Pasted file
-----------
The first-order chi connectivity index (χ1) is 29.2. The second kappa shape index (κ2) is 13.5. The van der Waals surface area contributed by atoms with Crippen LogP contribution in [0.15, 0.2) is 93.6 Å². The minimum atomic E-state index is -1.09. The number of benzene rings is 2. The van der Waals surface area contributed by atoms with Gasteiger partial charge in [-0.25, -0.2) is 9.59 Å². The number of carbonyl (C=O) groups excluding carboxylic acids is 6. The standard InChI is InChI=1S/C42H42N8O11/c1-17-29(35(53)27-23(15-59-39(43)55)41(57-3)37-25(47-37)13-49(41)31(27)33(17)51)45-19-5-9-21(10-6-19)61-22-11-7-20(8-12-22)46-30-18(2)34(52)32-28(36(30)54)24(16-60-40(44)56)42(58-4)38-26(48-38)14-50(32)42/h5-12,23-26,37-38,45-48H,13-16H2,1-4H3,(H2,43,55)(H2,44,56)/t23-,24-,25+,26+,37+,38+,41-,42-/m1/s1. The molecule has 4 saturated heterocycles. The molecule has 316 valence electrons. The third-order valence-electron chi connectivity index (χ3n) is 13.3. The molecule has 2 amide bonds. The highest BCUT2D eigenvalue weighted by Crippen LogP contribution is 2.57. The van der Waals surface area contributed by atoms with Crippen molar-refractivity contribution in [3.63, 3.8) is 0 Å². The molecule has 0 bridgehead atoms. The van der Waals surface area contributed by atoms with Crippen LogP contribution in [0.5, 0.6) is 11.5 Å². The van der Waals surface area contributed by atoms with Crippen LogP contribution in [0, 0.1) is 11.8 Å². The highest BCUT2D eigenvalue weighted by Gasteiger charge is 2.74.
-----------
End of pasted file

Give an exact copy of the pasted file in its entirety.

The first-order chi connectivity index (χ1) is 29.2. The second kappa shape index (κ2) is 13.5. The van der Waals surface area contributed by atoms with Crippen LogP contribution in [0.15, 0.2) is 93.6 Å². The minimum atomic E-state index is -1.09. The number of benzene rings is 2. The van der Waals surface area contributed by atoms with Gasteiger partial charge in [-0.25, -0.2) is 9.59 Å². The number of carbonyl (C=O) groups excluding carboxylic acids is 6. The standard InChI is InChI=1S/C42H42N8O11/c1-17-29(35(53)27-23(15-59-39(43)55)41(57-3)37-25(47-37)13-49(41)31(27)33(17)51)45-19-5-9-21(10-6-19)61-22-11-7-20(8-12-22)46-30-18(2)34(52)32-28(36(30)54)24(16-60-40(44)56)42(58-4)38-26(48-38)14-50(32)42/h5-12,23-26,37-38,45-48H,13-16H2,1-4H3,(H2,43,55)(H2,44,56)/t23-,24-,25+,26+,37+,38+,41-,42-/m1/s1. The molecule has 4 saturated heterocycles. The molecule has 316 valence electrons. The third-order valence-electron chi connectivity index (χ3n) is 13.3. The molecule has 2 amide bonds. The highest BCUT2D eigenvalue weighted by Crippen LogP contribution is 2.57. The van der Waals surface area contributed by atoms with Crippen molar-refractivity contribution in [3.63, 3.8) is 0 Å². The molecule has 0 bridgehead atoms. The van der Waals surface area contributed by atoms with Crippen LogP contribution in [0.5, 0.6) is 11.5 Å². The van der Waals surface area contributed by atoms with Crippen LogP contribution in [0, 0.1) is 11.8 Å². The highest BCUT2D eigenvalue weighted by Gasteiger charge is 2.74.